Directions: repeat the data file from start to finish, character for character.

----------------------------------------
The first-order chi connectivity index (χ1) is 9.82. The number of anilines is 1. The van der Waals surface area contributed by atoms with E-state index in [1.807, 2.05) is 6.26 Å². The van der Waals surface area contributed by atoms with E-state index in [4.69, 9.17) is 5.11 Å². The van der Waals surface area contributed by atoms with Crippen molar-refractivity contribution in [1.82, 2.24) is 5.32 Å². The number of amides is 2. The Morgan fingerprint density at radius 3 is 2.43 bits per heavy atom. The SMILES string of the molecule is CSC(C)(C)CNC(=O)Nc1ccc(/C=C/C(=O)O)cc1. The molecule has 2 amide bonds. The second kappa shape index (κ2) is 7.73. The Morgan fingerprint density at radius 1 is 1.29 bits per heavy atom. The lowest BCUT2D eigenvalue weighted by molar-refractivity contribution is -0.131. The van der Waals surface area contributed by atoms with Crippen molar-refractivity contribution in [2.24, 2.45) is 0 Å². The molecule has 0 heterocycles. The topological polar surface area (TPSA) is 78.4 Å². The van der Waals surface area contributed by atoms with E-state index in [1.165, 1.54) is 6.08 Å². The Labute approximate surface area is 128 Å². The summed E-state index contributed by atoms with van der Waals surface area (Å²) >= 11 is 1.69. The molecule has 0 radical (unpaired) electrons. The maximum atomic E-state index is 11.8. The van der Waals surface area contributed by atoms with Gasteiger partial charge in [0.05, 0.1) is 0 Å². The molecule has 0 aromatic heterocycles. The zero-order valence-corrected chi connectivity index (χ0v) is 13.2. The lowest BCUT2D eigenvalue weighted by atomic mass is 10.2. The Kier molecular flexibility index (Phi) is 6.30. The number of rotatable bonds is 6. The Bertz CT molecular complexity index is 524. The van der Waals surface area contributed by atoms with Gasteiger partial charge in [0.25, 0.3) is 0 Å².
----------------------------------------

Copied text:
The first-order chi connectivity index (χ1) is 9.82. The number of anilines is 1. The van der Waals surface area contributed by atoms with E-state index in [1.807, 2.05) is 6.26 Å². The van der Waals surface area contributed by atoms with E-state index in [4.69, 9.17) is 5.11 Å². The van der Waals surface area contributed by atoms with Crippen molar-refractivity contribution in [1.82, 2.24) is 5.32 Å². The number of amides is 2. The Morgan fingerprint density at radius 3 is 2.43 bits per heavy atom. The SMILES string of the molecule is CSC(C)(C)CNC(=O)Nc1ccc(/C=C/C(=O)O)cc1. The molecule has 2 amide bonds. The second kappa shape index (κ2) is 7.73. The Morgan fingerprint density at radius 1 is 1.29 bits per heavy atom. The lowest BCUT2D eigenvalue weighted by molar-refractivity contribution is -0.131. The van der Waals surface area contributed by atoms with Crippen molar-refractivity contribution in [2.24, 2.45) is 0 Å². The molecule has 0 heterocycles. The topological polar surface area (TPSA) is 78.4 Å². The van der Waals surface area contributed by atoms with E-state index in [1.165, 1.54) is 6.08 Å². The Labute approximate surface area is 128 Å². The summed E-state index contributed by atoms with van der Waals surface area (Å²) >= 11 is 1.69. The molecule has 0 radical (unpaired) electrons. The maximum atomic E-state index is 11.8. The van der Waals surface area contributed by atoms with Gasteiger partial charge in [0.05, 0.1) is 0 Å². The molecule has 0 aromatic heterocycles. The zero-order valence-corrected chi connectivity index (χ0v) is 13.2. The lowest BCUT2D eigenvalue weighted by atomic mass is 10.2. The Kier molecular flexibility index (Phi) is 6.30. The number of rotatable bonds is 6. The Bertz CT molecular complexity index is 524. The van der Waals surface area contributed by atoms with Gasteiger partial charge in [0.25, 0.3) is 0 Å².